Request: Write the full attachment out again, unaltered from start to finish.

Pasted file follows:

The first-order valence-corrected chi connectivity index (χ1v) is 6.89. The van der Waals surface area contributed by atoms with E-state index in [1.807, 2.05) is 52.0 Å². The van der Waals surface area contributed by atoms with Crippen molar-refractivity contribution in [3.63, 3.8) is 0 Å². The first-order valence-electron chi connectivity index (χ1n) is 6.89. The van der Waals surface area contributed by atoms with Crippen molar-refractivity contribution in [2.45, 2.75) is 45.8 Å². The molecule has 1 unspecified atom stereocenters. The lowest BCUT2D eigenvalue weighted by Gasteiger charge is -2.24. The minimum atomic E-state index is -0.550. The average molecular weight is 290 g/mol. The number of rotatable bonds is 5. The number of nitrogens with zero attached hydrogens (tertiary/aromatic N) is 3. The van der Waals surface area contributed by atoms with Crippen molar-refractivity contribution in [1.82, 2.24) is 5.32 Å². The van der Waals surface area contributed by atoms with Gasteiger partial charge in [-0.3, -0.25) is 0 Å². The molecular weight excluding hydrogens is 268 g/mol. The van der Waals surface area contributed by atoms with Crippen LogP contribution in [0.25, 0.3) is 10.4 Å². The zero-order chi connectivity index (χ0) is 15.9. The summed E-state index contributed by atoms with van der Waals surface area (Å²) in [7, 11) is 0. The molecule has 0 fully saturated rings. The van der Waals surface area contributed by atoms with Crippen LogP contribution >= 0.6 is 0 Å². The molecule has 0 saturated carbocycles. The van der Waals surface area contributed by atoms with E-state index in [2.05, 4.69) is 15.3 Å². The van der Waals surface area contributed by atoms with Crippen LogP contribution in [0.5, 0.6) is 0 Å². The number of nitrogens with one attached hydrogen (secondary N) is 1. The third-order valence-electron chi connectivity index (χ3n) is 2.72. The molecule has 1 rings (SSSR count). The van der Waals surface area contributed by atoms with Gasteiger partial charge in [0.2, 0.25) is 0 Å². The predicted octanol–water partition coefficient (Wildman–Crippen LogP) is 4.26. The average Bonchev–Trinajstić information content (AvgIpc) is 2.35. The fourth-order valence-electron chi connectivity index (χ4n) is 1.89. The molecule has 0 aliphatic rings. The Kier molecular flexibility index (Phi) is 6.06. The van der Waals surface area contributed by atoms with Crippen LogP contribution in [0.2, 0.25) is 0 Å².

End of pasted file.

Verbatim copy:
The first-order valence-corrected chi connectivity index (χ1v) is 6.89. The van der Waals surface area contributed by atoms with E-state index in [1.807, 2.05) is 52.0 Å². The van der Waals surface area contributed by atoms with Crippen molar-refractivity contribution in [3.63, 3.8) is 0 Å². The first-order valence-electron chi connectivity index (χ1n) is 6.89. The van der Waals surface area contributed by atoms with Crippen molar-refractivity contribution in [2.45, 2.75) is 45.8 Å². The molecule has 1 unspecified atom stereocenters. The lowest BCUT2D eigenvalue weighted by Gasteiger charge is -2.24. The minimum atomic E-state index is -0.550. The average molecular weight is 290 g/mol. The number of rotatable bonds is 5. The number of nitrogens with zero attached hydrogens (tertiary/aromatic N) is 3. The van der Waals surface area contributed by atoms with Crippen molar-refractivity contribution in [1.82, 2.24) is 5.32 Å². The van der Waals surface area contributed by atoms with Gasteiger partial charge in [-0.3, -0.25) is 0 Å². The molecular weight excluding hydrogens is 268 g/mol. The van der Waals surface area contributed by atoms with Crippen LogP contribution in [0.25, 0.3) is 10.4 Å². The zero-order chi connectivity index (χ0) is 15.9. The summed E-state index contributed by atoms with van der Waals surface area (Å²) in [7, 11) is 0. The molecule has 0 fully saturated rings. The van der Waals surface area contributed by atoms with Crippen LogP contribution >= 0.6 is 0 Å². The molecule has 0 saturated carbocycles. The van der Waals surface area contributed by atoms with E-state index in [2.05, 4.69) is 15.3 Å². The van der Waals surface area contributed by atoms with Crippen LogP contribution in [0.5, 0.6) is 0 Å². The number of nitrogens with one attached hydrogen (secondary N) is 1. The third-order valence-electron chi connectivity index (χ3n) is 2.72. The molecule has 1 rings (SSSR count). The van der Waals surface area contributed by atoms with Gasteiger partial charge in [0.2, 0.25) is 0 Å². The predicted octanol–water partition coefficient (Wildman–Crippen LogP) is 4.26. The average Bonchev–Trinajstić information content (AvgIpc) is 2.35. The fourth-order valence-electron chi connectivity index (χ4n) is 1.89. The molecule has 0 aliphatic rings. The Kier molecular flexibility index (Phi) is 6.06. The van der Waals surface area contributed by atoms with Crippen LogP contribution in [0.2, 0.25) is 0 Å².